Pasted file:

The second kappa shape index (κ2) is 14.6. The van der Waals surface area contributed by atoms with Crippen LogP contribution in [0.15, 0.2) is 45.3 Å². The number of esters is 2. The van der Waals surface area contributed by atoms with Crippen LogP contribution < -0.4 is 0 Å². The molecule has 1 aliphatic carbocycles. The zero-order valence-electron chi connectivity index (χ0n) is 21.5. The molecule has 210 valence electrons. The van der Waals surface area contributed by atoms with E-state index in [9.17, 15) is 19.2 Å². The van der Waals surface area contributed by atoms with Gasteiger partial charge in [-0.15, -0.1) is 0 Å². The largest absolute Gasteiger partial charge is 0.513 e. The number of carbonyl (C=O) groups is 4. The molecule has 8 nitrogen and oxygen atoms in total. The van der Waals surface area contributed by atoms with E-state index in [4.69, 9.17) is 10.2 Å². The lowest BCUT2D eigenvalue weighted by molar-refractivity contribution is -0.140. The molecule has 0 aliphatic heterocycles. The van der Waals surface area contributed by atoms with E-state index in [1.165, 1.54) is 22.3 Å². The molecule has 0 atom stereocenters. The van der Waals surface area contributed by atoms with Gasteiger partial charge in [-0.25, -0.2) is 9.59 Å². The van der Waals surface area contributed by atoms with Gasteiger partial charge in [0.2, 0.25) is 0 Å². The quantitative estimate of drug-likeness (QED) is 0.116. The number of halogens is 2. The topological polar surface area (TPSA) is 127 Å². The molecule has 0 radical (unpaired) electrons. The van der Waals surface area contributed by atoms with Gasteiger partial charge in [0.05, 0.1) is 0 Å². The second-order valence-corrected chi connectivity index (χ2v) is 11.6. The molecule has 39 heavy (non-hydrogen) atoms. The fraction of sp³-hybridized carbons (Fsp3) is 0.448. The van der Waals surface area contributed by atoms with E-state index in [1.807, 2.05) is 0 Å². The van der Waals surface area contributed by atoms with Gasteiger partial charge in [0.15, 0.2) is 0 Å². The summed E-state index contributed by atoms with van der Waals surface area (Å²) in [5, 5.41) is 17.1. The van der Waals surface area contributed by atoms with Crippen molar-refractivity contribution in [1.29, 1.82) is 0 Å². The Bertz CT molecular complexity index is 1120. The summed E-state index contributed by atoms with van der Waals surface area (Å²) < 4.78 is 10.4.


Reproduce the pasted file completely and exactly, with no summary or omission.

The second kappa shape index (κ2) is 14.6. The van der Waals surface area contributed by atoms with Crippen LogP contribution in [0.15, 0.2) is 45.3 Å². The number of esters is 2. The van der Waals surface area contributed by atoms with Crippen LogP contribution < -0.4 is 0 Å². The molecule has 1 aliphatic carbocycles. The zero-order valence-electron chi connectivity index (χ0n) is 21.5. The molecule has 210 valence electrons. The van der Waals surface area contributed by atoms with E-state index in [9.17, 15) is 19.2 Å². The van der Waals surface area contributed by atoms with Gasteiger partial charge in [-0.15, -0.1) is 0 Å². The largest absolute Gasteiger partial charge is 0.513 e. The number of carbonyl (C=O) groups is 4. The molecule has 8 nitrogen and oxygen atoms in total. The van der Waals surface area contributed by atoms with E-state index in [4.69, 9.17) is 10.2 Å². The lowest BCUT2D eigenvalue weighted by molar-refractivity contribution is -0.140. The molecule has 0 aliphatic heterocycles. The van der Waals surface area contributed by atoms with E-state index in [1.165, 1.54) is 22.3 Å². The molecule has 0 atom stereocenters. The van der Waals surface area contributed by atoms with Gasteiger partial charge in [-0.25, -0.2) is 9.59 Å². The van der Waals surface area contributed by atoms with Gasteiger partial charge in [0.2, 0.25) is 0 Å². The quantitative estimate of drug-likeness (QED) is 0.116. The number of halogens is 2. The topological polar surface area (TPSA) is 127 Å². The molecule has 0 radical (unpaired) electrons. The van der Waals surface area contributed by atoms with Gasteiger partial charge in [0.05, 0.1) is 0 Å². The second-order valence-corrected chi connectivity index (χ2v) is 11.6. The molecule has 39 heavy (non-hydrogen) atoms. The fraction of sp³-hybridized carbons (Fsp3) is 0.448. The van der Waals surface area contributed by atoms with E-state index in [1.807, 2.05) is 0 Å². The van der Waals surface area contributed by atoms with Gasteiger partial charge in [0.15, 0.2) is 0 Å². The summed E-state index contributed by atoms with van der Waals surface area (Å²) in [5, 5.41) is 17.1. The van der Waals surface area contributed by atoms with Crippen molar-refractivity contribution in [1.29, 1.82) is 0 Å². The Bertz CT molecular complexity index is 1120. The summed E-state index contributed by atoms with van der Waals surface area (Å²) < 4.78 is 10.4.